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http://dx.doi.org/10.1016/j.phrs.2017.10.012DOI Listing
February 2018

NADPH oxidases as drug targets and biomarkers in neurodegenerative diseases: What is the evidence?

Free Radic Biol Med 2017 11 12;112:387-396. Epub 2017 Aug 12.

Department of Pathology and Immunology, Faculty of Medicine, University of Geneva, Switzerland. Electronic address:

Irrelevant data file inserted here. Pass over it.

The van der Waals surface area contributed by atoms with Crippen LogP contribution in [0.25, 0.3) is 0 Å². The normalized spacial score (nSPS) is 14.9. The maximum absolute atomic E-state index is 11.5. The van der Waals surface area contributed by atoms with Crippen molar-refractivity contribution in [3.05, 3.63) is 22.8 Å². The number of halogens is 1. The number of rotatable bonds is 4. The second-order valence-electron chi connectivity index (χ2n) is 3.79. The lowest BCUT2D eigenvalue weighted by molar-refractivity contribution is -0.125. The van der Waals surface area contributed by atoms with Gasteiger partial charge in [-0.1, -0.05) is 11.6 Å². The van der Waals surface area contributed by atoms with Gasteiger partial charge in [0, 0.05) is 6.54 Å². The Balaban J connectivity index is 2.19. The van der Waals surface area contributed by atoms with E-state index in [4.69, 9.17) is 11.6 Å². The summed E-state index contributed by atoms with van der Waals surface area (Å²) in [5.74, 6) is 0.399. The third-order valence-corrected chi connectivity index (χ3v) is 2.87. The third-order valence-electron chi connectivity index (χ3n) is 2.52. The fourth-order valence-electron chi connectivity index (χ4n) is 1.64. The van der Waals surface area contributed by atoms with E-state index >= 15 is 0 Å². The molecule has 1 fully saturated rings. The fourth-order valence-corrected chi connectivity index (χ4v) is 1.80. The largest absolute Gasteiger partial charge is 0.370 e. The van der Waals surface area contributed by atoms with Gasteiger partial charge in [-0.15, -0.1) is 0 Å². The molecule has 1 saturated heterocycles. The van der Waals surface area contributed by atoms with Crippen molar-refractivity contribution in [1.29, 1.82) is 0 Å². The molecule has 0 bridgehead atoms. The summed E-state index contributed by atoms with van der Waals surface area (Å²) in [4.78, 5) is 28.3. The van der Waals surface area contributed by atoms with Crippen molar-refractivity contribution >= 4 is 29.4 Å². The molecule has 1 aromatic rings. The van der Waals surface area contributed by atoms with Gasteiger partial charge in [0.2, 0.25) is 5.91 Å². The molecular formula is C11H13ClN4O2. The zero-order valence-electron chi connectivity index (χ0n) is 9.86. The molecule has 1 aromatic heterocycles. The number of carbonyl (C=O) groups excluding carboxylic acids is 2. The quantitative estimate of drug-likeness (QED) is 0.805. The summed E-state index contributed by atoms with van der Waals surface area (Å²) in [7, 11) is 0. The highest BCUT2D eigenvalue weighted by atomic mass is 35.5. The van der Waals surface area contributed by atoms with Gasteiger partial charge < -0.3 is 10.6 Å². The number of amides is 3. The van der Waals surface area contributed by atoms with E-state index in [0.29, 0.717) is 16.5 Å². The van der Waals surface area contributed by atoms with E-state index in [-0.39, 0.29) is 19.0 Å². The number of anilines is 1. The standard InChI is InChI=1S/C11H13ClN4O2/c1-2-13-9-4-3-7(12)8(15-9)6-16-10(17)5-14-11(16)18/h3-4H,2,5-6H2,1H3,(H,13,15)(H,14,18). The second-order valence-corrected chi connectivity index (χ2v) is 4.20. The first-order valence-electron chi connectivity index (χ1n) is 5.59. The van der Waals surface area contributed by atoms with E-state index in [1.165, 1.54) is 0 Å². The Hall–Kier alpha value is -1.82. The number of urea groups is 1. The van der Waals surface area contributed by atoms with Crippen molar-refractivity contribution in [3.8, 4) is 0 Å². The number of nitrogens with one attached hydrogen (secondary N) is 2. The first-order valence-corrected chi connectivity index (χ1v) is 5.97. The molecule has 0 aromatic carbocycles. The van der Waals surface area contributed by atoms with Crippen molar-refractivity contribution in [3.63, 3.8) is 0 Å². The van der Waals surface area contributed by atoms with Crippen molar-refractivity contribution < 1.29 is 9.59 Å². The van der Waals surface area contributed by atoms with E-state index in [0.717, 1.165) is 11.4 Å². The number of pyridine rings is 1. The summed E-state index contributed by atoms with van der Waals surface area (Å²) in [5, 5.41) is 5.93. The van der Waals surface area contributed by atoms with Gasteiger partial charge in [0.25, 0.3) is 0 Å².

Neurodegenerative disease are frequently characterized by microglia activation and/or leukocyte infiltration in the parenchyma of the central nervous system and at the molecular level by increased oxidative modifications of proteins, lipids and nucleic acids. NADPH oxidases (NOX) emerged as a novel promising class of pharmacological targets for the treatment of neurodegeneration due to their role in oxidant generation and presumably in regulating microglia activation. The unique function of NOX is the generation of superoxide anion (O) and hydrogen peroxide (HO). However in the context of neuroinflammation, they present paradoxical features since O/HO generated by NOX and/or secondary reactive oxygen species (ROS) derived from O/HO can either lead to neuronal oxidative damage or resolution of inflammation. The role of NOX enzymes has been investigated in many models of neurodegenerative diseases by using either genetic or pharmacological approaches. In the present review we provide a critical assessment of recent findings related to the role of NOX in the CNS as well as how the field has advanced over the last 5 years. In particular, we focus on the data derived from the work of a consortium (Neurinox) funded by the European Commission's Programme 7 (FP7). We discuss the evidence gathered from animal models and human samples linking NOX expression/activity with neuroinflammation in neurodegenerative diseases, such as amyotrophic lateral sclerosis (ALS) and Creutzfeldt-Jakob disease as well as autoimmune demyelinating diseases like multiple sclerosis (MS) and chronic inflammatory demyelinating polyneuropathy (CIDP). We address the possibility to use measurement of the activity of the NOX2 isoform in blood samples as biomarker of disease severity and treatment efficacy in neurodegenerative disease. Finally we clarify key controversial aspects in the field of NOX, such as NOX cellular expression in the brain, measurement of NOX activity, impact of genetic deletion of NOX in animal models of neurodegeneration and specificity of NOX inhibitors.